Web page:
Thursday, July 26, 2012

Housing Market: Geronimo!

It's been a while since an economic post, and the data points we keep seeing are too tempting to pass up a comment now. At this point, it doesn't look like the US is in a recovery by any measure. What we are at the end of is a monstrous debt cycle that has been perpetrated over the last 40 years (yes, this is bi-partisan clusterf**k). It started with Nixon flushing Breton Woods down the toilet and closing the gold window. Every year/administration since, we have been consistently devaluing our currency and engaging in an orgy of massive borrowing in the private and public sectors.

This has many implications for all of us. The housing market is one that hits the hardest for most. Take it on fact, not faith, that the housing market is getting ready to go into collapse mode again and that the "tight inventory" argument being put forth by utterly biased frauds like the National Association of Realtors is total BS.

Traveling through the country, I take a great interest in real estate listings. The listings that are in short sale, foreclosure or just hundreds of days on market are growing. As an example, from a New Jersey newspaper: "The long-expected second wave of foreclosures in states where courts delayed their processing appears to have begun in New Jersey and area counties, with filings jumping in the second quarter from a year ago.LINK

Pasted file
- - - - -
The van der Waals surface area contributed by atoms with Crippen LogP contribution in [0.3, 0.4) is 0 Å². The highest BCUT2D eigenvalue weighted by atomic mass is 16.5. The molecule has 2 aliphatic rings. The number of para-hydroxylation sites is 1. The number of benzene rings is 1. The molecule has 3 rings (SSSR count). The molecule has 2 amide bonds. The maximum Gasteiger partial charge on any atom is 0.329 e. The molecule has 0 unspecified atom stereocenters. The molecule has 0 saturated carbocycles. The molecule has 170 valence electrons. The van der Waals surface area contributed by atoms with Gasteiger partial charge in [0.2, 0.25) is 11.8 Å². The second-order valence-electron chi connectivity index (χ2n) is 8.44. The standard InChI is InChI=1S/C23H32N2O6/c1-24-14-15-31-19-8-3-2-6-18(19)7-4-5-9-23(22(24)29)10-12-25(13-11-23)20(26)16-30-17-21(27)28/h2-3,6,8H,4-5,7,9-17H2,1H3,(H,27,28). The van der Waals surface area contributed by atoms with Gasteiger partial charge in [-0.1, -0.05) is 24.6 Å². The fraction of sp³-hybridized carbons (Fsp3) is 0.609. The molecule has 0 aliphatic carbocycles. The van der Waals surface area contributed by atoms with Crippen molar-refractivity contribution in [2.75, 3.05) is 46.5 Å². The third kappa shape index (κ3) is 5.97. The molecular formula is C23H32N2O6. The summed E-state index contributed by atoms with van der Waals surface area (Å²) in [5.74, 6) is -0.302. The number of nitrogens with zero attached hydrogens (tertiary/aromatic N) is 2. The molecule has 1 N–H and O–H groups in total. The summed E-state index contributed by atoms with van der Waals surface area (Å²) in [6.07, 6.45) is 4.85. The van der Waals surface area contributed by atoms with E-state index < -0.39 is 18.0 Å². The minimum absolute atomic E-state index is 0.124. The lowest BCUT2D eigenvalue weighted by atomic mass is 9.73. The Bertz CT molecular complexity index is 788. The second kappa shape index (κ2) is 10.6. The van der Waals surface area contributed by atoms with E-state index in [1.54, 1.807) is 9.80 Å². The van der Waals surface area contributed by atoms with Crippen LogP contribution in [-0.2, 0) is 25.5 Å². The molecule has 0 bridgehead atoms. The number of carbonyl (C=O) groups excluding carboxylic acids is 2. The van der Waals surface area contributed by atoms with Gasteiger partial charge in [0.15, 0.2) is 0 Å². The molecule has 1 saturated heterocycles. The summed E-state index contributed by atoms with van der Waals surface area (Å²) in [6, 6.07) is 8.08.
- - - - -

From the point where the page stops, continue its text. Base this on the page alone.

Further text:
Then this morning Bloomberg reported this:  "Foreclosure filings rose in almost 60 percent of large U.S. cities in the first half of 2012, indicating many areas will have more distressed homes on the market later this year, RealtyTrac Inc. reported." LINK

THEN, the National Association of Realtors reported that pending sales for June dropped 1.4% unexpectedly in June.  A .9% increase was forecast by Wall Street's Einsteins. Even more significant - and reinforcing a serial of downwardly revising previously reported data - the NAR downwardly revised the pending homes sales number for May.  Here's a LINK.  The disturbing reality is that this is the seasonal time of year that the housing market is supposed to be at its relative healthiest.  In fact, the NAR data is seasonally adjusted - imagine how ugly the raw data must be.

The NAR's excuse for the drop in pending home sales is "tight inventory."  But we know that's a bunch of BS.  Short-sales are failing to close en masse.  I personally know (and you may too) someone who was sitting in a house with a defaulted mortgage waiting for a short sale to close that failed because the financing fell through.  Furthermore, a lot of the bank-owned inventory was shifted to Fannie Mae and Freddie Mac, who then off-loaded it onto investors in big blocks through a sale-to-rent program initiated by the Obama Administration.  The rental inventory is going to balloon back up, including many apartment buildings that have been started and which have caused the building starts statistic to bounce over the past year.  Rental prices for homes in many parts of the country have softened up from this past winter.  I wonder why?